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Rivers seem to be discreet entities like mountain ranges or forests, but like mountain ranges and forests they are not. The Mississippi is often called the longest river in North America ever since 72 miles of meanders were snipped off the Missouri during that river’s re-channeling. But what defines the Missouri and what defines the Mississippi? The Missouri discharges a larger volume of water into the lower Mississippi at its confluence at St. Louis every year than the upper Mississippi does– but it has large seasonal fluctuations, so it often looks much smaller.

The Missouri “Headwaters” is a spot where the Gallatin, Madison, and Jefferson Rivers all come together in Montana’s Gallatin valley within a mile of one another. (It’s about a half hour from where I grew up but for some reason I didn’t go there until this weekend.) Lewis and Clark dropped the Missouri name at that spot because they couldn’t figure out which of the three forks was bigger. If you travel up the Jefferson, though, then turn up the Big Hole River, then turn up the Beaverhead, then turn up the Red Rock River, and then Hellroaring Creek, you’ll get to Brower’s Spring– which isn’t really a spring but a place water percolates out of a mountainside like it does in every other drainage. And you can look at that water and tell yourself it’ll flow a really really long ways– the fourth longest waterdrop journey in the world. When really it’ll get sucked out or evaporated by a thousand and one irrigation canals and reservoirs, first.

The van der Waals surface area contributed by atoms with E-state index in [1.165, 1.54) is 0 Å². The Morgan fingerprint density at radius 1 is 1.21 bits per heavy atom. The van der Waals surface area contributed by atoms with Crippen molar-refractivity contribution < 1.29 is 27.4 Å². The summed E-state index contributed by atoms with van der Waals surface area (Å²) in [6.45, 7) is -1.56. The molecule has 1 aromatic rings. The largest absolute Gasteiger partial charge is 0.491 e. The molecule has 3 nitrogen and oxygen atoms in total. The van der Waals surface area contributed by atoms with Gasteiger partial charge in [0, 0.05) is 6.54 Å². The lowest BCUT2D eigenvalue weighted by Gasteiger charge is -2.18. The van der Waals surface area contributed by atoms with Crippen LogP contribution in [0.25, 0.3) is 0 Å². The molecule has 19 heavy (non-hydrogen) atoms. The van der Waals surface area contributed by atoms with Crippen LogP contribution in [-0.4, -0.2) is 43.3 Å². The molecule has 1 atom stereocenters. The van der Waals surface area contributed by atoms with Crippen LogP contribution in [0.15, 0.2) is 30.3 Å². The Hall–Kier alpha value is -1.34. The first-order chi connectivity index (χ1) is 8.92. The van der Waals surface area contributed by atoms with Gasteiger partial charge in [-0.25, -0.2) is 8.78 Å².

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Headwaters of Hellroaring Creek, Centennial Mountains. 6/27/2013

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